by Emily Nelson, RJD Intern
Sperm whales have been recorded diving to depths well over 2,000 meters. Elephant seals have recorded dives lasting over 2 hours. Humans, on average, can hold their breath underwater for less than 30 seconds. How is it that marine mammals spend such long periods of time underwater, diving to incredible depths? After all, they breathe oxygen just as terrestrial mammals do. The answer lies in the many adaptations these animals have acquired over time that completely change how oxygen is stored, delivered, and used in the body.
Contrary to what you may think, the lungs are not a primary site of oxygen storage in marine mammals. The purpose of the lung is to exchange gases between blood and the air. This function is largely restricted while diving; with increasing pressure, resulting from increasing depth, the lungs and trachea decrease in size and eventually collapse. However, this collapse helps to prevent nitrogen narcosis. Commonly known s the bends, this is a problem and concern for SCUBA divers. At depth nitrogen moves into the bloodstream rapidly and can cause gas bubbles to form in the body, blocking the flow of oxygen. In marine mammals, as lung size decreases air is forced into the upper airway spaces. These areas do not exchange gases with the blood and thus nitrogen is prevented from entering the blood stream altogether, allowing them to avoid the bends.
Despite decreased lung capacity, increased total body oxygen is a necessary component in the ability of marine mammals to hold their breath. /’|/Oxygen consumed during a dive is stored in three areas: muscles, blood, and lungs. Marine mammals have large stores of oxygen in their muscles and blood, acting almost like an on board scuba tank. Myoglobin (oxygen binding protein in muscle) is present at levels three to seven times higher than in terrestrial mammals. This internal store of oxygen is used for much of the animal’s aerobic metabolic needs. In addition, the amount of blood in a marine mammal is proportional to the depth at which it dives. Increased blood volume and hemoglobin (oxygen binding protein in blood) lead to higher oxygen stores. The concentration of red blood cells is also increased. Red blood cells carry oxygen, and as an animal starts a dive it sends red blood cells through the blood stream until it returns to the surface. The extent to which an animal shows these adaptations varies between species, but the amount of oxygen available and its utilization has a big impact on how long an animal can hold its breath for all marine mammals.
In addition to marine mammals’ increased ability to store oxygen, they can also decrease their oxygen consumption during a dive using bradycardia and selective ischemia. Bradycardia is a rapid decrease in heart rate upon starting a dive. An orca whale has the ability to go from a heart rate of 60 beats per minute to 30 beats per minute in a matter of 15 seconds. Heart rate during a dive is nearly the same as heart rate experienced during a respiratory pause. This decreased heart rate is then maintained for the duration of an animal’s dive. Because the heart is beating slower it is performing less work and oxygen consumption is reduced. The extent to which bradycardia occurs is proportional to the length of the dive, the longer a dive the slower the heart rate. As a dive nears completion an animals’ heart rate increases drastically in process known as anticipatory tachycardia.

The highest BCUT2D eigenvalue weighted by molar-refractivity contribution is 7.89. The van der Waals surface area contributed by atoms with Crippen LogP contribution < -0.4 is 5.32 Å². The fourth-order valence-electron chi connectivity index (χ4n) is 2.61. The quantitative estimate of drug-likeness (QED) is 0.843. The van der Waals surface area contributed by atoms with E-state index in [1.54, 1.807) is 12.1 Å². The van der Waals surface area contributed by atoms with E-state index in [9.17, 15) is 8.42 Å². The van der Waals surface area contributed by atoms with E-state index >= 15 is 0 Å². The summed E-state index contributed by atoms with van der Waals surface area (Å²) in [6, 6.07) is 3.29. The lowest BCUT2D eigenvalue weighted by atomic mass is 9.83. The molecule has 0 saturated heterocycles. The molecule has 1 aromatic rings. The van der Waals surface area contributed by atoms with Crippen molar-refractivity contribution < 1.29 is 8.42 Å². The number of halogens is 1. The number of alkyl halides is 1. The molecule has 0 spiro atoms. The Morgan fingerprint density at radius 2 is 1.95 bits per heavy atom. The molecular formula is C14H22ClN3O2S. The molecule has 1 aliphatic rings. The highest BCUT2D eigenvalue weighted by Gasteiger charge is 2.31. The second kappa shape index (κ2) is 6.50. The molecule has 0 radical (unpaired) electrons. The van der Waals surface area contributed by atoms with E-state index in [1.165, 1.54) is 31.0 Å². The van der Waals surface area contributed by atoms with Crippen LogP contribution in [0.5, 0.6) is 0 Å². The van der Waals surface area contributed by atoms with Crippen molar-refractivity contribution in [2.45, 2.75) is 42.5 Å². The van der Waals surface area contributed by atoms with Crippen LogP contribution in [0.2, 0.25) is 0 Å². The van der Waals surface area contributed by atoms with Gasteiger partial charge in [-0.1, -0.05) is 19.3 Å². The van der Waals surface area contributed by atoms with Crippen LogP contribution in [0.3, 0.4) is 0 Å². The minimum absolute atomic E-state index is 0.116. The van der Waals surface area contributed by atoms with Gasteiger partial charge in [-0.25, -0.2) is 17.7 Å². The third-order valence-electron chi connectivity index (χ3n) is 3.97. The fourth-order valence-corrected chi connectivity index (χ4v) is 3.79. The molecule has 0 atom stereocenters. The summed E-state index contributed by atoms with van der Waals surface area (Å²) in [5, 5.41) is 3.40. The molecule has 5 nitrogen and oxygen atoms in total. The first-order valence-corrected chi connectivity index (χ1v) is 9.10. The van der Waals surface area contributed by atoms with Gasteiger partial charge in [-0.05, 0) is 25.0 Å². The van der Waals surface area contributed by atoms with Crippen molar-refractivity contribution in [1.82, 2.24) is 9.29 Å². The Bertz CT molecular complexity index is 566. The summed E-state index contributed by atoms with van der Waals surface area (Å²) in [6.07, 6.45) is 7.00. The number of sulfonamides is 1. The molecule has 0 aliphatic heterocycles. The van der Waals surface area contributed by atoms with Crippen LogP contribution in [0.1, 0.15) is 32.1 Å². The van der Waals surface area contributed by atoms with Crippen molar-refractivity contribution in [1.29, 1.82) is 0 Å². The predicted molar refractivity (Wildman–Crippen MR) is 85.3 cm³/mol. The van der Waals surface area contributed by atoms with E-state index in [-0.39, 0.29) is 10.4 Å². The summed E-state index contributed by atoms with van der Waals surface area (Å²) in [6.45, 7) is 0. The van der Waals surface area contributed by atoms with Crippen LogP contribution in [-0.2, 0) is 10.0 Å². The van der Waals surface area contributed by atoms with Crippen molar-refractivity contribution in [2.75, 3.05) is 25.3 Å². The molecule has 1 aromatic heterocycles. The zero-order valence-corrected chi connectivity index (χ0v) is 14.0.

Selective ischemia is the redistribution of blood to the most vital organs, the brain and heart. This deprives the kidneys and liver of blood and they may shut down during the dive. By limiting blood circulation oxygen is conserved and metabolic rate is decreased. Blood flow to muscles is minimal, but they still need to function in order to swim. Muscles can rely on internal myoglobin stores as well as anaerobic (without oxygen) metabolism. Muscles can withstand anaerobic metabolism due to their high tolerance for lactate. Upon surfacing blood flow returns to normal and these areas are flushed with blood, coming back to normal function almost immediately.
These are among the major adaptations marine mammals have gathered over time, allowing them to dive longer and to greater depths than any terrestrial mammal. They have the ability to readily adapt from surface conditions to conditions at extreme depths. However, there is still a lot to be learned about how these animals can survive under such unique circumstances.
Hoelzel, A. Rus. Marine Mammal Biology: An Evolutionary Approach. Oxford: Blackwell Science, 2002. Print.
Kooyman, Gerald L. “Marine Mammal Diving.” Encyclopedia of Marine Mammals. 2nd ed. Oxford: Academic, n.d. 327-32. Print.
Richardson, Jill. “Anatomy and Physiology II.” MSC 350. University of Miami, Coral Gables. Mar. 2013. Lecture.